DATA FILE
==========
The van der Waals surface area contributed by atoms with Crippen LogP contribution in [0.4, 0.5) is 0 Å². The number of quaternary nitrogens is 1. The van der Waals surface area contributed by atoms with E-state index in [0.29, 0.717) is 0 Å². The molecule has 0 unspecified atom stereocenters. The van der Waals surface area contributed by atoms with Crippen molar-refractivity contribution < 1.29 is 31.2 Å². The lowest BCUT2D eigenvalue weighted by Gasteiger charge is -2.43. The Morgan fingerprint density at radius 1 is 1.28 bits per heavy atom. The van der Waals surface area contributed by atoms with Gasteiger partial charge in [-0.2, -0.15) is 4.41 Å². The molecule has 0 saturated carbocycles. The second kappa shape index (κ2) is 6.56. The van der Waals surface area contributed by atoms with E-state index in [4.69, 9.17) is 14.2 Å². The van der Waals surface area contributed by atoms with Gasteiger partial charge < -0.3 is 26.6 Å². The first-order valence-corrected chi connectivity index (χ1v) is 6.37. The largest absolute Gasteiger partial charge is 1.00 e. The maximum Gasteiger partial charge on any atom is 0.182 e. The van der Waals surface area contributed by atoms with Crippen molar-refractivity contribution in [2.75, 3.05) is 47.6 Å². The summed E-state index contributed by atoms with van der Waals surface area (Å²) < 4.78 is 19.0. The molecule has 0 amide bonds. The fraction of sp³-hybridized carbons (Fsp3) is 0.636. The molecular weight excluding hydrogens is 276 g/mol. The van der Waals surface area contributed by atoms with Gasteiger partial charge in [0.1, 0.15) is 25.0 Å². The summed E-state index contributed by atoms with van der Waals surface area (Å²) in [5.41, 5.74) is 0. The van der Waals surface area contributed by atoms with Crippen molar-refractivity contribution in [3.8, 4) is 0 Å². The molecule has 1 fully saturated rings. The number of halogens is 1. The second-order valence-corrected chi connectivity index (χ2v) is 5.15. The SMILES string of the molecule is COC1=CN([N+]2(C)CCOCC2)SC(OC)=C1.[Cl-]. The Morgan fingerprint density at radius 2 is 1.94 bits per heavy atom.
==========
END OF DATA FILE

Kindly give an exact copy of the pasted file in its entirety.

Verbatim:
The van der Waals surface area contributed by atoms with Crippen LogP contribution in [0.4, 0.5) is 0 Å². The number of quaternary nitrogens is 1. The van der Waals surface area contributed by atoms with E-state index in [0.29, 0.717) is 0 Å². The molecule has 0 unspecified atom stereocenters. The van der Waals surface area contributed by atoms with Crippen molar-refractivity contribution < 1.29 is 31.2 Å². The lowest BCUT2D eigenvalue weighted by Gasteiger charge is -2.43. The Morgan fingerprint density at radius 1 is 1.28 bits per heavy atom. The van der Waals surface area contributed by atoms with Gasteiger partial charge in [-0.2, -0.15) is 4.41 Å². The molecule has 0 saturated carbocycles. The second kappa shape index (κ2) is 6.56. The van der Waals surface area contributed by atoms with E-state index in [4.69, 9.17) is 14.2 Å². The van der Waals surface area contributed by atoms with Gasteiger partial charge < -0.3 is 26.6 Å². The first-order valence-corrected chi connectivity index (χ1v) is 6.37. The largest absolute Gasteiger partial charge is 1.00 e. The maximum Gasteiger partial charge on any atom is 0.182 e. The van der Waals surface area contributed by atoms with Crippen molar-refractivity contribution in [2.75, 3.05) is 47.6 Å². The summed E-state index contributed by atoms with van der Waals surface area (Å²) < 4.78 is 19.0. The molecule has 0 amide bonds. The fraction of sp³-hybridized carbons (Fsp3) is 0.636. The molecular weight excluding hydrogens is 276 g/mol. The van der Waals surface area contributed by atoms with Gasteiger partial charge in [0.1, 0.15) is 25.0 Å². The summed E-state index contributed by atoms with van der Waals surface area (Å²) in [5.41, 5.74) is 0. The van der Waals surface area contributed by atoms with Crippen molar-refractivity contribution in [3.8, 4) is 0 Å². The molecule has 1 fully saturated rings. The number of halogens is 1. The second-order valence-corrected chi connectivity index (χ2v) is 5.15. The SMILES string of the molecule is COC1=CN([N+]2(C)CCOCC2)SC(OC)=C1.[Cl-]. The Morgan fingerprint density at radius 2 is 1.94 bits per heavy atom.